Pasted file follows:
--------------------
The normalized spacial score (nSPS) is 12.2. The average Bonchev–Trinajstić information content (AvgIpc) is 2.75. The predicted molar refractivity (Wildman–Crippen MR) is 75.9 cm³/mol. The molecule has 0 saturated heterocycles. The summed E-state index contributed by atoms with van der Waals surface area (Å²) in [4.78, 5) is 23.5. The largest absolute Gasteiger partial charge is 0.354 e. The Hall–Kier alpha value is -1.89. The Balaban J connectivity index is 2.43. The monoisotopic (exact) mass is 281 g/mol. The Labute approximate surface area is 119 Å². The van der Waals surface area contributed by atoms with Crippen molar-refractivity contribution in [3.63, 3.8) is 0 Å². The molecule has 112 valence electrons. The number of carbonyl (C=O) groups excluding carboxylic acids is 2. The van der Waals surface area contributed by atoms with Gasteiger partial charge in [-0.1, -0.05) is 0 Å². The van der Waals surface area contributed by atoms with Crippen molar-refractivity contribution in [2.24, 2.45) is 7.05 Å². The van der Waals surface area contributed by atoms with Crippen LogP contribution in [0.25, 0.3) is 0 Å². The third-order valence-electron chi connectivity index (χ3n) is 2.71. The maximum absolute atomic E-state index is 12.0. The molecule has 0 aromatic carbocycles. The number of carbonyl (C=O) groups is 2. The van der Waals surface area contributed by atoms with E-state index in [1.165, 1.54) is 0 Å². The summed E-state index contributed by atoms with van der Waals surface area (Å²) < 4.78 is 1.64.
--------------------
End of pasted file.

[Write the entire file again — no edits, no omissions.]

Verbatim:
The normalized spacial score (nSPS) is 12.2. The average Bonchev–Trinajstić information content (AvgIpc) is 2.75. The predicted molar refractivity (Wildman–Crippen MR) is 75.9 cm³/mol. The molecule has 0 saturated heterocycles. The summed E-state index contributed by atoms with van der Waals surface area (Å²) in [4.78, 5) is 23.5. The largest absolute Gasteiger partial charge is 0.354 e. The Hall–Kier alpha value is -1.89. The Balaban J connectivity index is 2.43. The monoisotopic (exact) mass is 281 g/mol. The Labute approximate surface area is 119 Å². The van der Waals surface area contributed by atoms with Crippen molar-refractivity contribution in [3.63, 3.8) is 0 Å². The molecule has 112 valence electrons. The number of carbonyl (C=O) groups excluding carboxylic acids is 2. The van der Waals surface area contributed by atoms with Gasteiger partial charge in [-0.1, -0.05) is 0 Å². The van der Waals surface area contributed by atoms with Crippen molar-refractivity contribution in [2.24, 2.45) is 7.05 Å². The van der Waals surface area contributed by atoms with Crippen LogP contribution in [0.25, 0.3) is 0 Å². The third-order valence-electron chi connectivity index (χ3n) is 2.71. The maximum absolute atomic E-state index is 12.0. The molecule has 0 aromatic carbocycles. The number of carbonyl (C=O) groups is 2. The van der Waals surface area contributed by atoms with E-state index in [1.165, 1.54) is 0 Å². The summed E-state index contributed by atoms with van der Waals surface area (Å²) < 4.78 is 1.64.